The session on the outcomes and impact of the EnDOW project was followed by a roundtable on the orphan works policy in the EU. Responding to the criticisms made to the Orphan Works Directive, Carlos Perez Maestro and Rapolas Lakavičius from the EU Commission argued that the Directive has to be examined as part of a Digital Single Market approach, and that it has succeeded in fostering harmonisation among Member States. The EU concept is sound; the problems lie in the national implementation of the scheme. According to Carlos and Rapolas, legislative amendments are not the solution: the process can be improved through practice and soft guidance. They also explained that they have not yet submitted the report on the application of the Directive (due by 29 October 2015, according to art. 10 of the Directive) because they need to gather more evidence to do so.

This was disputed by the following speaker, Mathias Schindler (Assistant to Julia Reda, MEP), who argued that the Commission should have at least reported that there is nothing to report, recognising the limited use of the orphan works exception across the EU. Mathias complained that the EU legislator has ignored most of the arguments and suggestions made by organisations such as Europeana and Wikimedia during the lawmaking process. In particular, he criticised the restricted applicability of the orphan works scheme to CHIs only: if members of the public could also benefit from the scheme, they may be more motivated to contribute to crowd-sourced diligent searches. According to Mathias, the Directive should be recast to streamline the diligent search requirement, increase the benefits, and balance more the interests of the public against those of ‘unknown rightsholders’. Paul Keller (Kennisland / Europeana) noted that the Diligent Search Tool did not achieve its objectives because it was developed within a legislative framework that does not work. The solution to the orphan works problem should be much simpler and addressed as part of the larger issue of out-of-commerce works. Publishers selling books and CHIs making out-of-commerce and orphan works available to the public are not in competition, they can have a mutually beneficial relationship. In Paul’s view, the most effective solution to make out-of-commerce and orphan works available while allowing rightsholders to exploit their assets would be an Extended Collective Licensing scheme combined with a fallback exception and a strong opt out system.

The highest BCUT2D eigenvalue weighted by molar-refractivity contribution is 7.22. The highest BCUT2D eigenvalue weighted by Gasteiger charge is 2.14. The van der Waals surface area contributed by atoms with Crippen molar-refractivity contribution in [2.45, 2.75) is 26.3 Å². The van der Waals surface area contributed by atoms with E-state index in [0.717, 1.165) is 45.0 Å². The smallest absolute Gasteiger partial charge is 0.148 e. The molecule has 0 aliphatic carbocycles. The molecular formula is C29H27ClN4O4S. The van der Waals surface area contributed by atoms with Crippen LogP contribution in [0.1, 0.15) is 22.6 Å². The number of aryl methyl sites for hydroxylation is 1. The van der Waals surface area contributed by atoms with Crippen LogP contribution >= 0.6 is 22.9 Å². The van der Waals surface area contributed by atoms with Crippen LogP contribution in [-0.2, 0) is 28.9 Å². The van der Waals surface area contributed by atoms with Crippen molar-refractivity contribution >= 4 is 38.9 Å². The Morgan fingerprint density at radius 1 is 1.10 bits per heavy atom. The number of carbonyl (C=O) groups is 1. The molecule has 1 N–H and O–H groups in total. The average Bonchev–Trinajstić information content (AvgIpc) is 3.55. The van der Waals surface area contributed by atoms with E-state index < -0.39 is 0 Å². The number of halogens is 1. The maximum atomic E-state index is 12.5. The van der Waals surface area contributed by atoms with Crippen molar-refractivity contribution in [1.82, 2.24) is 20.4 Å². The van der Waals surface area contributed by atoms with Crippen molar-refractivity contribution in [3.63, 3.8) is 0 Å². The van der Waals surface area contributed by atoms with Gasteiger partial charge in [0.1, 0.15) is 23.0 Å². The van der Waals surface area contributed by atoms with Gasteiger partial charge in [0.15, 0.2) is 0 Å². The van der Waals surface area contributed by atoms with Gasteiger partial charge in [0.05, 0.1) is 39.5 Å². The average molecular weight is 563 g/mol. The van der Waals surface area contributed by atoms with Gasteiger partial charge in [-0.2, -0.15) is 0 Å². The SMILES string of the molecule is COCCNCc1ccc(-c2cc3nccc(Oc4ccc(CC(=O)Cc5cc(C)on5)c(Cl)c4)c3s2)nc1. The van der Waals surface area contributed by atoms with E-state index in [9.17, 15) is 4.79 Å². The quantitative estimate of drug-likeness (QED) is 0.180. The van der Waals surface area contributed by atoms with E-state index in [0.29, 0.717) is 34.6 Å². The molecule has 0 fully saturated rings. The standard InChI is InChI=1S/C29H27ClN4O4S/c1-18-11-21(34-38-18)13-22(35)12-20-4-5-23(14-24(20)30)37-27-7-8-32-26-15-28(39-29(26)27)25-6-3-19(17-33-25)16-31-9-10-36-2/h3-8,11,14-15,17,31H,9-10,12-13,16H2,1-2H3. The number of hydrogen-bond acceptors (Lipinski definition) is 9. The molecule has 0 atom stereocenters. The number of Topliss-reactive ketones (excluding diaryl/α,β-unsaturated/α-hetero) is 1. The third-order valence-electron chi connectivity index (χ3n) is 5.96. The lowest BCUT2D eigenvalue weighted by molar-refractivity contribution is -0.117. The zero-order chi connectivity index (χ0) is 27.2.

In drawing the conclusions of the day, Maurizio Borghi agreed that the orphan works problem should be removed from the traditional debate between rightsholders and users: it is a different game, in which it is easier to satisfy the interests of all parties. The diligent search requirement might not stay forever but it is not likely to disappear any time soon either, so the challenge is to make it as streamlined, smooth and efficient as possible. Ronan Deazley highlighted the importance of trusting our memory institutions: we already trust them to hold unique documents and records, including authoritative and trustworthy information about decisions taken by government and other public bodies. We should trust memory institutions also to determine what sources are ‘appropriate’ for a diligent search. Maurizio added that an element of trust is already embedded in the legislation, as the Directive provides that the beneficiary organisations ‘shall ensure that a diligent search is carried out in good faith’ (Art. 3 of the Directive).